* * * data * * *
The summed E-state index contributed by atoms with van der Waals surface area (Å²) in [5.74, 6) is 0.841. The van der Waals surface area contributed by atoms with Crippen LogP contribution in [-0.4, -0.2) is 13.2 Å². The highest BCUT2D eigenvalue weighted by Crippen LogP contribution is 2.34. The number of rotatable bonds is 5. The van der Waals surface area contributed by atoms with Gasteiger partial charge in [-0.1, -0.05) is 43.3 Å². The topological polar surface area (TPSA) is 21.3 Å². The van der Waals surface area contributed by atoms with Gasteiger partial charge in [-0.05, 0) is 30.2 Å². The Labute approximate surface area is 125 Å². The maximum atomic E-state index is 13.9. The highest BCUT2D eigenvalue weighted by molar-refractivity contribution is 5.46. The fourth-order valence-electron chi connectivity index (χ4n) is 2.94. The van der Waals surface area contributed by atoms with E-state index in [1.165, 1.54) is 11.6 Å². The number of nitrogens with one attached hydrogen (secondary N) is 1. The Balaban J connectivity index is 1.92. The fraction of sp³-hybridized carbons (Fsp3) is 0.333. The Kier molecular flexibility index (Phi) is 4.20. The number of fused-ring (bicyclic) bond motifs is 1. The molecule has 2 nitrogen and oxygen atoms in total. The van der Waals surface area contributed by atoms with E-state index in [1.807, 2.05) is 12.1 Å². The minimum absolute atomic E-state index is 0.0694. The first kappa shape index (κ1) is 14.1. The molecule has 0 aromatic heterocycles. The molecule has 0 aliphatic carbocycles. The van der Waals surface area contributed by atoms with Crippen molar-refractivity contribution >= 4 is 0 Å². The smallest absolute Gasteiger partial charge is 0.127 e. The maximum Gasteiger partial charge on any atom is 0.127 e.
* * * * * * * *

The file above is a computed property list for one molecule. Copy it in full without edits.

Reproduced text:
The summed E-state index contributed by atoms with van der Waals surface area (Å²) in [5.74, 6) is 0.841. The van der Waals surface area contributed by atoms with Crippen LogP contribution in [-0.4, -0.2) is 13.2 Å². The highest BCUT2D eigenvalue weighted by Crippen LogP contribution is 2.34. The number of rotatable bonds is 5. The van der Waals surface area contributed by atoms with Gasteiger partial charge in [-0.1, -0.05) is 43.3 Å². The topological polar surface area (TPSA) is 21.3 Å². The van der Waals surface area contributed by atoms with Gasteiger partial charge in [-0.05, 0) is 30.2 Å². The Labute approximate surface area is 125 Å². The maximum atomic E-state index is 13.9. The highest BCUT2D eigenvalue weighted by molar-refractivity contribution is 5.46. The fourth-order valence-electron chi connectivity index (χ4n) is 2.94. The van der Waals surface area contributed by atoms with E-state index in [1.165, 1.54) is 11.6 Å². The number of nitrogens with one attached hydrogen (secondary N) is 1. The Balaban J connectivity index is 1.92. The fraction of sp³-hybridized carbons (Fsp3) is 0.333. The Kier molecular flexibility index (Phi) is 4.20. The number of fused-ring (bicyclic) bond motifs is 1. The molecule has 2 nitrogen and oxygen atoms in total. The van der Waals surface area contributed by atoms with E-state index in [1.807, 2.05) is 12.1 Å². The minimum absolute atomic E-state index is 0.0694. The first kappa shape index (κ1) is 14.1. The molecule has 0 aromatic heterocycles. The molecule has 0 aliphatic carbocycles. The van der Waals surface area contributed by atoms with Crippen molar-refractivity contribution >= 4 is 0 Å². The smallest absolute Gasteiger partial charge is 0.127 e. The maximum Gasteiger partial charge on any atom is 0.127 e.